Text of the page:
We can get caught up in the notion that a leader has to be commanding…commanding in a sense where you’re slinging around words, phrases, and sentences ending with an exclamation point (my daughter likes to call them “shoutty marks”). It might sound something like this:

“Bailey! Come here! And explain to me why Johnson is pissed off!!!”

Or perhaps, more often, we simply issue those commands with a bit more subtlety. Something like:

“Chris. Please come to my office and tell me what’s going on with Johnson.”

Another option? Yep. How about using that wonderful creation, the question mark?

“Chris? What happened to make Johnson so angry? And what’s your plan for making this right?

The first option isn’t going to win you any leader-of-the-year awards while the second might get you an honorable mention. The third one, though, leads to the gold medal round. The key is to get curious, which isn’t always easy or even the first thing we think of doing when something important is on the line.

Ask: is there something to learn here? And not just for you, but the folks you lead. By asking questions, you’re helping them learn from their own experiences. What may seem like an initial failure can turn into new opportunities. Use open questions (those that don’t lead directly to a “yes” or “no” answer).

Finally, all of this isn’t to say there are not times when every leader must emphasize their words with an exclamation point or nudge folks with a period. It’s just important to remember that questions are an essential part of a leader’s repertoire.

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Watch Your Language

We all know what language we can and can’t use in civilized society. For instance, most of us know that it’s unacceptable to pepper our department reports with profanities at the staff meeting and to tell an unforgiving or pushy customer to go #$&@! themselves when they get abusive. It’s generally recognized that it’s simply not how things are done in business. Yet, this language is relatively mild compared to other words that we tend to use loosely and without thought on a daily basis.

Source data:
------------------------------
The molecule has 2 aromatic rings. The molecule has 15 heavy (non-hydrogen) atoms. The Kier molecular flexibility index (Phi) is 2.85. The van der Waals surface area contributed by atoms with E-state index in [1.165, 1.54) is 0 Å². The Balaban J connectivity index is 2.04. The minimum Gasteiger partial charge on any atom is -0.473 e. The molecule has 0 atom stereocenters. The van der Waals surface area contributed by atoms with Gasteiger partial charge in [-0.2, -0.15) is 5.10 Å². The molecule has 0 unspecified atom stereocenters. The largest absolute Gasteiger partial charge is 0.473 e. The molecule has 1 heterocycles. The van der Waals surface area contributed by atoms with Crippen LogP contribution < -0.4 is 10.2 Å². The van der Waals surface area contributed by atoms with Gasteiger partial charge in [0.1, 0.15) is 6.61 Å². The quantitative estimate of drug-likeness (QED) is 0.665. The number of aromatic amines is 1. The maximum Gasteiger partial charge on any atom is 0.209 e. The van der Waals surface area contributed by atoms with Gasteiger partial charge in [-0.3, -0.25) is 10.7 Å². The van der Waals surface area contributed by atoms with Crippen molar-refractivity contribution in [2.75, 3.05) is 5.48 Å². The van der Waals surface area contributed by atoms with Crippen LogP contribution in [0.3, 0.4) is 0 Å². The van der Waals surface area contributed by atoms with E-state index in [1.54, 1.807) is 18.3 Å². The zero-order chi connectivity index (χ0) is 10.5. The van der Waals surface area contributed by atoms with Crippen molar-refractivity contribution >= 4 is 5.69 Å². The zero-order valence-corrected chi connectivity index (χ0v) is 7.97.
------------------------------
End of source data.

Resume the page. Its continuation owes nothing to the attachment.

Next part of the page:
So while George Carlin has his infamous seven dirty words, Bill Werst at Growth Associates has his ten dirty words that interfere with successful communication, motivation, and personal success:

  1. TRY
  2. CAN’T
  3. IF
  4. FAIR
  5. THEY
  6. WHY
  10. RIGHT

Not so dirty, but we do tend to use them innocently enough in our daily communication. Bill offers more detailed explanations for each word and its misuse and then some more powerful alternatives.

Anyone who knows me quickly learns that I have a major problem with #9 – But (However). Nothing peeves me more than having someone tell me how interesting, resourceful, fantastic, etc. an idea is only to completely negate everything with a BUT. The problem is that we’re taught to start criticism with a positive before we get into errors or other stuff that really should have been done (which is #7 on the list – see, these words can be compounded for maximum ineffectiveness).

This week, watch your language. Just as you won’t tell an employee that they really f’ed up this time, don’t tell them that they should be a more responsible worker. And help your staff mind their words as well. It could be the difference between okay customer service and WOW-inspiring customer service.